Online shopping and schooling

When I got to the cash at Michaels Craft Store to pay for a new doll bed for my niece, the clerk asked if I wanted to be on their email list.  I replied no, a little too quickly and a lot too self-righteously.  I hate that stuff.

Then she told me the price of the bed, and it was a good 50% cheaper than the ticket price.  Assuming she made an error, I tried to correct her.

“Well, if you were on the email list, you would get a 50% off coupon. But I gave the discount to you anyway.”

Now I felt guilty.  I thanked her profusely, hoping she didn’t catch my earlier smugness.

I really dislike the whole email and online shopping world, but I am a sucker for a good deal.  So do I continue to ride my high horse and refuse to enter the online shopping world?

As our schools wrestle with the future of online education, I think we face a similar dilemma.  We know that our current model of small classroom size and fancy facilities is expensive and that online learning is good for kids who need to learn how to access good information and be prepared for an increasingly digital world.  But how do you ensure deep learning from cold technology?  And what will the new learning model look like?  Can schools afford to not ask these questions?

I wish I had an answer.  (So stop reading this blog here if you think there is a simple solution.)  But there are two things I know for sure:

  1. We need to invest in exploring how to embed technology with the best of what is happening in the best classrooms today.  No excuses. We need minds focusing on what the future of education will look like.  CAIS is prepared to take a lead in this process.  Stay tuned for our strategic plan.  Our community will be asked to contribute to a survey in the new year.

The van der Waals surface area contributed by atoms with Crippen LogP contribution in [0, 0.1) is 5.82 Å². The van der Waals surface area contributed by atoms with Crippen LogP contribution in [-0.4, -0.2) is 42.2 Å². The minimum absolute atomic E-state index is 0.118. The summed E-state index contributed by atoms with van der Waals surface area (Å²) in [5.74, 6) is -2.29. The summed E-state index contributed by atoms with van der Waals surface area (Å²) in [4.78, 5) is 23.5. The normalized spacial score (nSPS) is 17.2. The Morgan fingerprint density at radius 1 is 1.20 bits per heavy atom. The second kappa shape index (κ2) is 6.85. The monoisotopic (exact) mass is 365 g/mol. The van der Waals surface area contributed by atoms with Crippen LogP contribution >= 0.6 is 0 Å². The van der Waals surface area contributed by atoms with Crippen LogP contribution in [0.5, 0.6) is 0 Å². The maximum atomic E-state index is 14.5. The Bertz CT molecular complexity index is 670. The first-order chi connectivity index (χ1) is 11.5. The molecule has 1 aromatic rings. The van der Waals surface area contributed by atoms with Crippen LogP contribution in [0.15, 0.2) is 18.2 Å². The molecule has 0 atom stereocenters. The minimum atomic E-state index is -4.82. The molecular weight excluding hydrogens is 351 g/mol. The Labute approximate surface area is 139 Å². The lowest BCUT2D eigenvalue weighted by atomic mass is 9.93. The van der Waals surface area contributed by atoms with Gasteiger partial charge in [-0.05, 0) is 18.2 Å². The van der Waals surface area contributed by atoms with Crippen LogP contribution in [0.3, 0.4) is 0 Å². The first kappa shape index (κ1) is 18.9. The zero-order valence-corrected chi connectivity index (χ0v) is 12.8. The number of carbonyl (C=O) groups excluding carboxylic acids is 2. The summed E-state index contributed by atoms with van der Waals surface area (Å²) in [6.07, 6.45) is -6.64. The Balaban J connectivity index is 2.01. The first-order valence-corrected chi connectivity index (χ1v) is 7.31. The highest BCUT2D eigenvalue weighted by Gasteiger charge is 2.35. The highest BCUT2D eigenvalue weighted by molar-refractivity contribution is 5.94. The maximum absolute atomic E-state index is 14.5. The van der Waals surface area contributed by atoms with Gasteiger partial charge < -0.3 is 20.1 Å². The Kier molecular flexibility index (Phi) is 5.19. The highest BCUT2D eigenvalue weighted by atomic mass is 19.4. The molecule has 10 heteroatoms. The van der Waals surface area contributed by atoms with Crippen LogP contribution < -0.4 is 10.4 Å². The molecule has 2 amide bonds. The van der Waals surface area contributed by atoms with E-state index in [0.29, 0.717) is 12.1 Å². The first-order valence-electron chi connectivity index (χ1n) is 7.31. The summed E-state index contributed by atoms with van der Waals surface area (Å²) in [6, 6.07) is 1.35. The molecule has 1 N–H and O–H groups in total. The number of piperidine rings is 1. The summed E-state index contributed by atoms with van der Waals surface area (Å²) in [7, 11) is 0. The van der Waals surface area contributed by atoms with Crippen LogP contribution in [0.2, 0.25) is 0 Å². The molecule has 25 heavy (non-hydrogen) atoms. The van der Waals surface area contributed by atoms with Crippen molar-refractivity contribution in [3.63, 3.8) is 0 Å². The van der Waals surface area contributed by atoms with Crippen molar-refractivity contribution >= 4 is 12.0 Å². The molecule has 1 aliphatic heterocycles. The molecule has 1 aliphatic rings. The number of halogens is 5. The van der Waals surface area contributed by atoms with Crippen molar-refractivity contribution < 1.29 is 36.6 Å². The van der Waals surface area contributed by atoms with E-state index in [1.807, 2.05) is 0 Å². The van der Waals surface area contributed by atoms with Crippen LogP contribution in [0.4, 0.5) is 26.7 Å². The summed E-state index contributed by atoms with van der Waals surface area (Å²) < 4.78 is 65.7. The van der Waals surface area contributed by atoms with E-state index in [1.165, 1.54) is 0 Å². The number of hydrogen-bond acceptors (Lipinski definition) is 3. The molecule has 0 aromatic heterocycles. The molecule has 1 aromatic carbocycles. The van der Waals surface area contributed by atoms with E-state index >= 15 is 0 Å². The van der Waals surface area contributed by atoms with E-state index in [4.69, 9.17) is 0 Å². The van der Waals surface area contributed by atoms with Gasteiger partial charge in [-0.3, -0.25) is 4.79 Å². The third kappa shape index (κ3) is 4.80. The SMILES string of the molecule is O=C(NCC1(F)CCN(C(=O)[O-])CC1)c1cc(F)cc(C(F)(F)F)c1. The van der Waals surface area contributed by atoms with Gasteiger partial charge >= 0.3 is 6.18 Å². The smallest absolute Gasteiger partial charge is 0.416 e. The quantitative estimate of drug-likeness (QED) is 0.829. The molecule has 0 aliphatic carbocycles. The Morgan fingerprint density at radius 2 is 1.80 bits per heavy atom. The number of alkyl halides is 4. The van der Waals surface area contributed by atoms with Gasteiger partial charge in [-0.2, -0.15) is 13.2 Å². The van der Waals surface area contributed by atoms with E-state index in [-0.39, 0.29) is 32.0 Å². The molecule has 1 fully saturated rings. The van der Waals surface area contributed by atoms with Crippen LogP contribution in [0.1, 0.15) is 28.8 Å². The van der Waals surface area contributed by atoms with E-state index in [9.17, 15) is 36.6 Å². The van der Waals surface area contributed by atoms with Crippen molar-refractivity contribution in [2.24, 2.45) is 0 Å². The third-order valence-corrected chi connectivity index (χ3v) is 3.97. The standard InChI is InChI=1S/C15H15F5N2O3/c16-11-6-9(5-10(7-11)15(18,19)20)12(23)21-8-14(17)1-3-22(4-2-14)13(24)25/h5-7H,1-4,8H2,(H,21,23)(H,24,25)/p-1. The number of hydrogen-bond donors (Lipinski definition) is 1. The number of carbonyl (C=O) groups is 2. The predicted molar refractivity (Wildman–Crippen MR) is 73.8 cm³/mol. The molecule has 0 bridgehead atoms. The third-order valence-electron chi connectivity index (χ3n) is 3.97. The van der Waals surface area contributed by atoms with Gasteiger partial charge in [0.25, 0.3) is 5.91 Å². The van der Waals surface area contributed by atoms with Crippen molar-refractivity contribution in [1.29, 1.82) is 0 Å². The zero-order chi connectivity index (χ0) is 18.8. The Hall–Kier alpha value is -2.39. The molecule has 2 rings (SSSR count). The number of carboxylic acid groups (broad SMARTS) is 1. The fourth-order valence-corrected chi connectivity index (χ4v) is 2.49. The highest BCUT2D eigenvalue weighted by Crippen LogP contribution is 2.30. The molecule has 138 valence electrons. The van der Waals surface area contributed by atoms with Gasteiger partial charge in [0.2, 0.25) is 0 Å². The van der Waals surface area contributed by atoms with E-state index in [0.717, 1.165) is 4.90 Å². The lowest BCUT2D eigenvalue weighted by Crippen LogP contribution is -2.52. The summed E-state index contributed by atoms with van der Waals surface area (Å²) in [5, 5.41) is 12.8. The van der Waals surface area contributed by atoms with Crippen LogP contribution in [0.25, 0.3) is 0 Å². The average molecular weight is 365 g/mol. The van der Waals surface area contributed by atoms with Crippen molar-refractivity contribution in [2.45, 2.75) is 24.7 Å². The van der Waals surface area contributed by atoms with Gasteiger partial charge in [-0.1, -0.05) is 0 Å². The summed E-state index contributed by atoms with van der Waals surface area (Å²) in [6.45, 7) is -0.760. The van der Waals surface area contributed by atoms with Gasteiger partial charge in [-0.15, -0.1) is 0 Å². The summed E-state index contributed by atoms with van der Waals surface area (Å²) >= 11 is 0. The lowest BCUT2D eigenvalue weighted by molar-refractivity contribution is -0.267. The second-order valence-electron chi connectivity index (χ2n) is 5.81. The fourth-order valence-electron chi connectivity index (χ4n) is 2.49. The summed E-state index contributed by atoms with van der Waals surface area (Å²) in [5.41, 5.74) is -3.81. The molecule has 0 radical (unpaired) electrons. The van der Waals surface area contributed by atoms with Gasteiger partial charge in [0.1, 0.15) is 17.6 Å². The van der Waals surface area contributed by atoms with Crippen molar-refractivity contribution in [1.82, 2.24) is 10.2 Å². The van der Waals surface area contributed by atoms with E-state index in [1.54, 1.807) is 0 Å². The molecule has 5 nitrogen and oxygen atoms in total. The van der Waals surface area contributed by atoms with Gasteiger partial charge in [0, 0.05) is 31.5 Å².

2. We need to continue to do what we do well and be better than ever.  I believe our schools need to invest in relationships with our current students and families.  At the TABS conference last week, I heard time and again the need to personalize our communications.  What is our proactive strategy to challenge and support every student in our schools?   And how does that in turn become a strategic retention program?

The future for education will, of course, lie in a blend of high technology and high personal touch. Just as I was motivated to be open to online shopping by a kind clerk who looked at me, took pity, and gave me a break, I believe our students will also need to see the whites of the eyes of their teachers and trust them to guide and inspire them towards fulfilling and purposeful lives.

The two-pronged approach will ensure our CAIS schools remain leaders in shaping the future of education.

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